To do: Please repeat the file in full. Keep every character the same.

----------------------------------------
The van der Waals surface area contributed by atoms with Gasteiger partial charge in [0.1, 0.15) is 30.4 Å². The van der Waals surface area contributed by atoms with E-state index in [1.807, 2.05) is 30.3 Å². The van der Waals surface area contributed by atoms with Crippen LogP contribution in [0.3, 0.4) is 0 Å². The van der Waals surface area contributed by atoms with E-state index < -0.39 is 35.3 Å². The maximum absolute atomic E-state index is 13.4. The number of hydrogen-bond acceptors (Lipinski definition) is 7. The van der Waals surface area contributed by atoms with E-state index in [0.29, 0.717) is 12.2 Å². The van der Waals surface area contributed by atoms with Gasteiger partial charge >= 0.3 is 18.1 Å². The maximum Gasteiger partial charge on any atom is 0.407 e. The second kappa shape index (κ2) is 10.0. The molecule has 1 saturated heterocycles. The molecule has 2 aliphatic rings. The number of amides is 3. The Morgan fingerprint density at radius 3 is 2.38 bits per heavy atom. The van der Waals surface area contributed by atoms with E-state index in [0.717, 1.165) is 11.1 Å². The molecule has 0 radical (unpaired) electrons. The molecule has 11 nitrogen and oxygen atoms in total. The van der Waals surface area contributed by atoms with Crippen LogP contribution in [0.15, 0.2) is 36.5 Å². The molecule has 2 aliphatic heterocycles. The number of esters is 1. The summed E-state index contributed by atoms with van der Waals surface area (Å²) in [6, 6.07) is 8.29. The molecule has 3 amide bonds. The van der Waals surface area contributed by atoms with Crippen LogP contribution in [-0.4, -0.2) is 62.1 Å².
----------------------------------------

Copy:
The van der Waals surface area contributed by atoms with Gasteiger partial charge in [0.1, 0.15) is 30.4 Å². The van der Waals surface area contributed by atoms with E-state index in [1.807, 2.05) is 30.3 Å². The van der Waals surface area contributed by atoms with Crippen LogP contribution in [0.3, 0.4) is 0 Å². The van der Waals surface area contributed by atoms with E-state index < -0.39 is 35.3 Å². The maximum absolute atomic E-state index is 13.4. The number of hydrogen-bond acceptors (Lipinski definition) is 7. The van der Waals surface area contributed by atoms with E-state index in [0.29, 0.717) is 12.2 Å². The van der Waals surface area contributed by atoms with Gasteiger partial charge >= 0.3 is 18.1 Å². The maximum Gasteiger partial charge on any atom is 0.407 e. The second kappa shape index (κ2) is 10.0. The molecule has 1 saturated heterocycles. The molecule has 2 aliphatic rings. The number of amides is 3. The Morgan fingerprint density at radius 3 is 2.38 bits per heavy atom. The van der Waals surface area contributed by atoms with E-state index in [0.717, 1.165) is 11.1 Å². The molecule has 0 radical (unpaired) electrons. The molecule has 11 nitrogen and oxygen atoms in total. The van der Waals surface area contributed by atoms with Crippen LogP contribution in [0.15, 0.2) is 36.5 Å². The molecule has 2 aliphatic heterocycles. The number of esters is 1. The summed E-state index contributed by atoms with van der Waals surface area (Å²) in [6, 6.07) is 8.29. The molecule has 3 amide bonds. The van der Waals surface area contributed by atoms with Crippen LogP contribution in [-0.4, -0.2) is 62.1 Å².